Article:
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More On Bailing

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How does a bailing team value his group of 2007 players relative to what he is going to try to get - better ones for 2008. From the moment the team announces its intentions to play for 2008, his players are knocked down in value by those teams he is hoping to deal with.

In order to get the best value, a bailing team needs to remember that no matter how much another team says your out-of-time players are worthless in 2008, those same players still have value in 2007. Does this mean I believe the bailing team is in a position to dictate price? No, but what it does mean is the bailing team needn't accept the types of players Ive previously mentioned - pending free agents, current flashes in the pan and older prospects.

The bailing team needs to also remember that aggressive owners create a sense of urgency, and the bailing team needs to maintain a perspective that accounts for that. No matter how much the other team tries to pressure a bailing team into accepting his. $10 on the $1.00 offer, the bailing team will always have someone else to deal with.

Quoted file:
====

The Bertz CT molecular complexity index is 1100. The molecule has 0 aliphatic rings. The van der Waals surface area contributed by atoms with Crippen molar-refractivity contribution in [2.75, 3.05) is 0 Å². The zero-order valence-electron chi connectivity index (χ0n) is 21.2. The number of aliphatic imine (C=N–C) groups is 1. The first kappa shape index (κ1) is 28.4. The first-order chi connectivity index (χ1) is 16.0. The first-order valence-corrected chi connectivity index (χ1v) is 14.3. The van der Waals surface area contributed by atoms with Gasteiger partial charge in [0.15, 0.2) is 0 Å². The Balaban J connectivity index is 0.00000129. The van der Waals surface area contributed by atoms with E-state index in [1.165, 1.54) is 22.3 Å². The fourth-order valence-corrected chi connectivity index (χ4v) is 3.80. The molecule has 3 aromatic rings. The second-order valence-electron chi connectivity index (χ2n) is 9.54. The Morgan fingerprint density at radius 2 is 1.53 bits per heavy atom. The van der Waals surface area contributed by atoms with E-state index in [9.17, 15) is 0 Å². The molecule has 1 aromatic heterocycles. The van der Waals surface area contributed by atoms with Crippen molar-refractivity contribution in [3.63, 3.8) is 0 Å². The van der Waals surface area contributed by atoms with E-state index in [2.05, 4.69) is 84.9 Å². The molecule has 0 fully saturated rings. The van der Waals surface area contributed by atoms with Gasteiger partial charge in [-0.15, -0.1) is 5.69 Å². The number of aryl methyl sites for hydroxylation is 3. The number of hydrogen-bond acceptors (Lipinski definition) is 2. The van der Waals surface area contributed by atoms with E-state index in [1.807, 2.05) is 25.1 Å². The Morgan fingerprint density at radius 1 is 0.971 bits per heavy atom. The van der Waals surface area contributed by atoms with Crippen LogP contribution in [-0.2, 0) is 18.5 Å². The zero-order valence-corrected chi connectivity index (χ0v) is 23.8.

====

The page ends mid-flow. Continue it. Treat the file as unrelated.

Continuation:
To determine if the trades is a good bail offer for both parties, set-up a simple matrix that examines the value of the players involved for the current season and that of the next season.

Team Current (Y/N Next (Y/N)
Bail No Yes
In It Yes No

If your bail offer fits this matrix, then you are on your way to a mutually beneficial deal. If your bail offer looks like it will be a winner for your team in the current season and in the future ones, then it is likely to lead nowhere. The contending team has no incentive to lose the trade this year and the following ones.